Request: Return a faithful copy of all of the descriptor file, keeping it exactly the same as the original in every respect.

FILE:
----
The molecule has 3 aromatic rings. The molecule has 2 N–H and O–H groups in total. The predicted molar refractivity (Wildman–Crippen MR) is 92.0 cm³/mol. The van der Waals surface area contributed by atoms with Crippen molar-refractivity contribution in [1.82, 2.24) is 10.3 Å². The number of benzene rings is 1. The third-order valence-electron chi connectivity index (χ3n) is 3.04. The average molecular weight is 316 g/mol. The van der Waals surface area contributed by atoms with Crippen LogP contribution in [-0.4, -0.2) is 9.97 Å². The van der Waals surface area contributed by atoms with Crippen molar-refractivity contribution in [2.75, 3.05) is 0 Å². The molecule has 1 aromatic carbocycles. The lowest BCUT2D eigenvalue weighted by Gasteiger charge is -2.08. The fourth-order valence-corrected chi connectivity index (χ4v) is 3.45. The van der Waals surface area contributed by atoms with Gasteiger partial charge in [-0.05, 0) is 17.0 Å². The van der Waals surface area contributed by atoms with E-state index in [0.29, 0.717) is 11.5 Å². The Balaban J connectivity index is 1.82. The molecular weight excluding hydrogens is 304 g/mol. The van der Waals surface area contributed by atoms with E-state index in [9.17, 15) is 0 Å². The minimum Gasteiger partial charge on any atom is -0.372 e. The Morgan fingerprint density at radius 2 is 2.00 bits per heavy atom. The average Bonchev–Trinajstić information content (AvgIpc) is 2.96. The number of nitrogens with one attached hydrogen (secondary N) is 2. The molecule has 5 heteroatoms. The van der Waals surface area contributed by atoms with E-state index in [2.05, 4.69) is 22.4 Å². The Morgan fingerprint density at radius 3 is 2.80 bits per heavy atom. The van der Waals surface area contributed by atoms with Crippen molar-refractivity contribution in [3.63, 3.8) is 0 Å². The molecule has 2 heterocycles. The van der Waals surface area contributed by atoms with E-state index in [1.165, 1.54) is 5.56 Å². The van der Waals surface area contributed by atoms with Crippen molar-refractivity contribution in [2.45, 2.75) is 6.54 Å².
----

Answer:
The molecule has 3 aromatic rings. The molecule has 2 N–H and O–H groups in total. The predicted molar refractivity (Wildman–Crippen MR) is 92.0 cm³/mol. The van der Waals surface area contributed by atoms with Crippen molar-refractivity contribution in [1.82, 2.24) is 10.3 Å². The number of benzene rings is 1. The third-order valence-electron chi connectivity index (χ3n) is 3.04. The average molecular weight is 316 g/mol. The van der Waals surface area contributed by atoms with Crippen LogP contribution in [-0.4, -0.2) is 9.97 Å². The van der Waals surface area contributed by atoms with Crippen molar-refractivity contribution in [2.75, 3.05) is 0 Å². The molecule has 1 aromatic carbocycles. The lowest BCUT2D eigenvalue weighted by Gasteiger charge is -2.08. The fourth-order valence-corrected chi connectivity index (χ4v) is 3.45. The van der Waals surface area contributed by atoms with Gasteiger partial charge in [-0.05, 0) is 17.0 Å². The van der Waals surface area contributed by atoms with E-state index in [0.29, 0.717) is 11.5 Å². The Balaban J connectivity index is 1.82. The molecular weight excluding hydrogens is 304 g/mol. The van der Waals surface area contributed by atoms with E-state index in [9.17, 15) is 0 Å². The minimum Gasteiger partial charge on any atom is -0.372 e. The Morgan fingerprint density at radius 2 is 2.00 bits per heavy atom. The average Bonchev–Trinajstić information content (AvgIpc) is 2.96. The number of nitrogens with one attached hydrogen (secondary N) is 2. The molecule has 5 heteroatoms. The van der Waals surface area contributed by atoms with E-state index in [2.05, 4.69) is 22.4 Å². The Morgan fingerprint density at radius 3 is 2.80 bits per heavy atom. The van der Waals surface area contributed by atoms with Crippen molar-refractivity contribution in [3.63, 3.8) is 0 Å². The molecule has 2 heterocycles. The van der Waals surface area contributed by atoms with E-state index in [1.165, 1.54) is 5.56 Å². The van der Waals surface area contributed by atoms with Crippen molar-refractivity contribution in [2.45, 2.75) is 6.54 Å².